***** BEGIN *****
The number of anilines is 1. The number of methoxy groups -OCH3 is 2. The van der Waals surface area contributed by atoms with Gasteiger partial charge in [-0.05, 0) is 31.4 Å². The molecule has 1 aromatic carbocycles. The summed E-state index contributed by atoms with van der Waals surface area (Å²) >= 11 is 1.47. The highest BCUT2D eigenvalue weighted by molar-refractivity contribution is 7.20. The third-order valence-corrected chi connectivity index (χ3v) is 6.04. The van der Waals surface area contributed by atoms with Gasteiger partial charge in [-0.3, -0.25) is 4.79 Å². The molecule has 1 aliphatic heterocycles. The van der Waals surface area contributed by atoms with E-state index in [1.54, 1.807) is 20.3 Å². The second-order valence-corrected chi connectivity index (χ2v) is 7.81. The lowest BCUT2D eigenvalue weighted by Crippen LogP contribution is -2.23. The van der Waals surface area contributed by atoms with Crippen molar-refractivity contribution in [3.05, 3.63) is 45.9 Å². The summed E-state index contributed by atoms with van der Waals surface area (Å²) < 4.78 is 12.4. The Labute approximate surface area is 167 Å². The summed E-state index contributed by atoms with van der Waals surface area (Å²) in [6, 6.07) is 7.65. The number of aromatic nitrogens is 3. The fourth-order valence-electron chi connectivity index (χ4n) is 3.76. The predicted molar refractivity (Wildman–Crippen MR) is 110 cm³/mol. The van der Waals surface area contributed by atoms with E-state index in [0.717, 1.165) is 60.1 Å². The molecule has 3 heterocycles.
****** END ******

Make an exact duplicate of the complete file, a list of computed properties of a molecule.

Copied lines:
The number of anilines is 1. The number of methoxy groups -OCH3 is 2. The van der Waals surface area contributed by atoms with Gasteiger partial charge in [-0.05, 0) is 31.4 Å². The molecule has 1 aromatic carbocycles. The summed E-state index contributed by atoms with van der Waals surface area (Å²) >= 11 is 1.47. The highest BCUT2D eigenvalue weighted by molar-refractivity contribution is 7.20. The third-order valence-corrected chi connectivity index (χ3v) is 6.04. The van der Waals surface area contributed by atoms with Gasteiger partial charge in [-0.3, -0.25) is 4.79 Å². The molecule has 1 aliphatic heterocycles. The van der Waals surface area contributed by atoms with E-state index in [1.54, 1.807) is 20.3 Å². The second-order valence-corrected chi connectivity index (χ2v) is 7.81. The lowest BCUT2D eigenvalue weighted by Crippen LogP contribution is -2.23. The van der Waals surface area contributed by atoms with Crippen molar-refractivity contribution in [3.05, 3.63) is 45.9 Å². The summed E-state index contributed by atoms with van der Waals surface area (Å²) < 4.78 is 12.4. The Labute approximate surface area is 167 Å². The summed E-state index contributed by atoms with van der Waals surface area (Å²) in [6, 6.07) is 7.65. The number of aromatic nitrogens is 3. The fourth-order valence-electron chi connectivity index (χ4n) is 3.76. The predicted molar refractivity (Wildman–Crippen MR) is 110 cm³/mol. The van der Waals surface area contributed by atoms with E-state index in [0.717, 1.165) is 60.1 Å². The molecule has 3 heterocycles.